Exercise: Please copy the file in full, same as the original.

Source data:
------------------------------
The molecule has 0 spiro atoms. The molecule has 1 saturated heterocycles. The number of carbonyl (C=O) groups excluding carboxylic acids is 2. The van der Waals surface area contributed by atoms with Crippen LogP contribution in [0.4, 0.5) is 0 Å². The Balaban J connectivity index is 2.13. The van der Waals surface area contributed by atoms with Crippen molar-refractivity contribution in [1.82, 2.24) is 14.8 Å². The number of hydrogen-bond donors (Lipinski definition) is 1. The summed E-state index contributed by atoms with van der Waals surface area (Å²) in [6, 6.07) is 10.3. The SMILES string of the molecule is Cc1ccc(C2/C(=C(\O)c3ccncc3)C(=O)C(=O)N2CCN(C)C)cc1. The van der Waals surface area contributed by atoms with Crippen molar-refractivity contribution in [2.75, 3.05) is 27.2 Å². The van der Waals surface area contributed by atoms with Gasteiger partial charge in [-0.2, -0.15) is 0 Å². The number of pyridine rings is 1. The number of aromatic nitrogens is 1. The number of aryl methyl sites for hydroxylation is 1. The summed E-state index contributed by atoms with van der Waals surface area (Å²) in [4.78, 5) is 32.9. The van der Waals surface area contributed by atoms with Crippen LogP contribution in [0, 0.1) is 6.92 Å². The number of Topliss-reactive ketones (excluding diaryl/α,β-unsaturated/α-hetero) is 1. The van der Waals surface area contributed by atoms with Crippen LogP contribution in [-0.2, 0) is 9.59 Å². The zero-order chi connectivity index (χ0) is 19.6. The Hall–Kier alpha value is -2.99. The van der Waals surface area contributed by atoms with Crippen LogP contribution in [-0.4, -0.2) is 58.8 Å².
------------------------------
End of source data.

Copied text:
The molecule has 0 spiro atoms. The molecule has 1 saturated heterocycles. The number of carbonyl (C=O) groups excluding carboxylic acids is 2. The van der Waals surface area contributed by atoms with Crippen LogP contribution in [0.4, 0.5) is 0 Å². The Balaban J connectivity index is 2.13. The van der Waals surface area contributed by atoms with Crippen molar-refractivity contribution in [1.82, 2.24) is 14.8 Å². The number of hydrogen-bond donors (Lipinski definition) is 1. The summed E-state index contributed by atoms with van der Waals surface area (Å²) in [6, 6.07) is 10.3. The SMILES string of the molecule is Cc1ccc(C2/C(=C(\O)c3ccncc3)C(=O)C(=O)N2CCN(C)C)cc1. The van der Waals surface area contributed by atoms with Crippen molar-refractivity contribution in [2.75, 3.05) is 27.2 Å². The van der Waals surface area contributed by atoms with Gasteiger partial charge in [-0.2, -0.15) is 0 Å². The number of pyridine rings is 1. The number of aromatic nitrogens is 1. The number of aryl methyl sites for hydroxylation is 1. The summed E-state index contributed by atoms with van der Waals surface area (Å²) in [4.78, 5) is 32.9. The van der Waals surface area contributed by atoms with Crippen LogP contribution in [0, 0.1) is 6.92 Å². The number of Topliss-reactive ketones (excluding diaryl/α,β-unsaturated/α-hetero) is 1. The van der Waals surface area contributed by atoms with Crippen LogP contribution in [-0.2, 0) is 9.59 Å². The zero-order chi connectivity index (χ0) is 19.6. The Hall–Kier alpha value is -2.99. The van der Waals surface area contributed by atoms with Crippen LogP contribution in [-0.4, -0.2) is 58.8 Å².